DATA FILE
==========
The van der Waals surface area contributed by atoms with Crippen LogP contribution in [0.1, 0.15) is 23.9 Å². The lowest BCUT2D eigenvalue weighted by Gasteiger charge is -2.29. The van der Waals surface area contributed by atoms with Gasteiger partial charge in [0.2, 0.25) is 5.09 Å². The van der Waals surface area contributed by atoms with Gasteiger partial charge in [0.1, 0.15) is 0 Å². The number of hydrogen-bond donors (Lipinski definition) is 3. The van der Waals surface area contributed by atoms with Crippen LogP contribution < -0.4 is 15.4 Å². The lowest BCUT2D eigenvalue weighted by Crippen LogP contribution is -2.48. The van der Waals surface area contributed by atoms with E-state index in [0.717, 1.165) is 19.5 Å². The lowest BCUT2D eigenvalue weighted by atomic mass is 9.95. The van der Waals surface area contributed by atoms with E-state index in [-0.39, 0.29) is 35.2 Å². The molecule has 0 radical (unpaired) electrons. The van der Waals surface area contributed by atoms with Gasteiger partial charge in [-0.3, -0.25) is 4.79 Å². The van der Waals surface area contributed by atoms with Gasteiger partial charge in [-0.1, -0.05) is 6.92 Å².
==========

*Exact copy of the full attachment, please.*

The van der Waals surface area contributed by atoms with Crippen LogP contribution in [0.1, 0.15) is 23.9 Å². The lowest BCUT2D eigenvalue weighted by Gasteiger charge is -2.29. The van der Waals surface area contributed by atoms with Gasteiger partial charge in [0.2, 0.25) is 5.09 Å². The van der Waals surface area contributed by atoms with Gasteiger partial charge in [0.1, 0.15) is 0 Å². The number of hydrogen-bond donors (Lipinski definition) is 3. The van der Waals surface area contributed by atoms with Crippen LogP contribution < -0.4 is 15.4 Å². The lowest BCUT2D eigenvalue weighted by Crippen LogP contribution is -2.48. The van der Waals surface area contributed by atoms with E-state index in [0.717, 1.165) is 19.5 Å². The lowest BCUT2D eigenvalue weighted by atomic mass is 9.95. The van der Waals surface area contributed by atoms with E-state index in [-0.39, 0.29) is 35.2 Å². The molecule has 0 radical (unpaired) electrons. The van der Waals surface area contributed by atoms with Gasteiger partial charge in [-0.3, -0.25) is 4.79 Å². The van der Waals surface area contributed by atoms with Gasteiger partial charge in [-0.1, -0.05) is 6.92 Å².